Reading to children 'more effective than technology at boosting science skills'
Parents must put down the electronic tablets and start reading to their children if they want them to be successful in the world of tech and science.
Reading books to children has a far more profound effect on learning than letting them play with electronic tablets, according to Dr Shane Bergin, physicist, lecturer and researcher in science education at University College Dublin (UCD).
He said many parents made the mistake of assuming that just because a child had a tablet, they were learning about tech, or even playing with educational apps. And children are growing up in an environment where older family members are regularly glued to technology.
But parents had a crucial role to play in developing our young people's learning skills, much of which involved interaction and stories, said Dr Bergin.
"Young children copy what they see us doing - and in many cases, that is sitting in a room looking at a tablet or phone, even when there are other things happening in the same space," said Dr Bergin.
"It is normal that children will want to do the same thing as us. However, we are fostering a different learning experience, and one that is not as effective as the valuable information exchange that comes with reading.
"Reading is a fantastic way for children to learn, because they lose themselves into their own imagination for a while.
"But reading as a learning tool is made more profound when a parent, guardian, grandparent or sibling is there to have conversations and answer questions.
"These conversations bring people closer together, and they are fundamentally what changes hearts and minds - for example, museums are a lot more fun when you see them with other people.
"Some of our most positive memories are based around people telling us stories. They connect with us and, in many cases, we project ourselves into the stories.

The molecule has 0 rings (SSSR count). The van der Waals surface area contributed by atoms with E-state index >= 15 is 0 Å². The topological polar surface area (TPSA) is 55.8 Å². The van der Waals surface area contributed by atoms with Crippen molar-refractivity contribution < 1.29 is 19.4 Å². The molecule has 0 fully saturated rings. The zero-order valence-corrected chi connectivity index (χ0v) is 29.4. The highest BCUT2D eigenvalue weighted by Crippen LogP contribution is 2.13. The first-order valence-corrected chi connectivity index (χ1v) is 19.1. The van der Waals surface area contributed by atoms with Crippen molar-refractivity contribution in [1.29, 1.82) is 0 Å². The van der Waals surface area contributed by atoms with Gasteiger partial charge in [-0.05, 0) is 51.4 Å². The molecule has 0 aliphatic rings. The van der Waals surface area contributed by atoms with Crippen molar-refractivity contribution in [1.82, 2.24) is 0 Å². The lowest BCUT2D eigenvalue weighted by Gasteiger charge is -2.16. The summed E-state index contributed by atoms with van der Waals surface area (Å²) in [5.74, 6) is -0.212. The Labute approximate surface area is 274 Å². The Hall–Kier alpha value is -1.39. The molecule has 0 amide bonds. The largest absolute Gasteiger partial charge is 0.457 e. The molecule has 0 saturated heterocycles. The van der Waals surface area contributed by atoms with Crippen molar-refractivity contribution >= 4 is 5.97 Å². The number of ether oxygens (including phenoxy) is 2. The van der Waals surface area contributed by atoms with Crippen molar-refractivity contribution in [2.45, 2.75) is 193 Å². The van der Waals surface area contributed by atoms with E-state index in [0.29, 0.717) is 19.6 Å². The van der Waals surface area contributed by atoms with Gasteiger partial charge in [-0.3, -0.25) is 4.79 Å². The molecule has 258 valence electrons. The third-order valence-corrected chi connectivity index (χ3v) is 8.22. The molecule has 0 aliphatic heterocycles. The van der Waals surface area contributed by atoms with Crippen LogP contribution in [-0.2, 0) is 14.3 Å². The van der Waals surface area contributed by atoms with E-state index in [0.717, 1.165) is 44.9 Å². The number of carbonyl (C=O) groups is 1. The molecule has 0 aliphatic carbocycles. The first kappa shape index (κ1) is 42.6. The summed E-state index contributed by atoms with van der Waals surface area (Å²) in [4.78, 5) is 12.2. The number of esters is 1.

"When things are painted with words, we make our own pictures with them. From a learning point of view, that is crucial. You construct your own views based on this exchange and then you test your theories in interaction with the world."
Dr Bergin was speaking at the launch of the Science Apprentice - a series of five vibrant books in association with UCD and Science Foundation Ireland, designed to stimulate children's interest in science.
"We need a scientifically literate population: a nation that talks about science and contributes to the conversation, connecting the professor to the factory manager, the teacher, the politician and the parent.
"The route to this is education, and that needs to be broader than the schools," he said.
He said that giving a child a tablet required "a lot more care than you would with a book".
"When you give a child a book, you can be sure of the content. Information is curated in books - someone has already done the work and designed a flow to spark conversation between mam and dad and a little one.
"This information exchange is a lot slower than quickly swiping between pages on a tablet - and consequently, learning takes place at the correct pace."
Dr Bergin is also developing modern teaching practices for third-level science.
The Science Apprentice
The Science Apprentice books are free to collect with the Irish Independent in Tesco stores every Saturday until November 26.
Readers are brought on an interactive journey - from Space to Food and Health, Energy and Resources, Computers and Data and Connected Future.
These books are vitally important for primary schoolchildren, bringing them a world of knowledge and opening their minds to potential careers in science, technology, engineering and mathematics.
The Science Apprentice book series has been produced by University College Dublin and partners, supported by the Science Foundation Ireland Discover Programme and the Programme for Research in Third Level Institutions.
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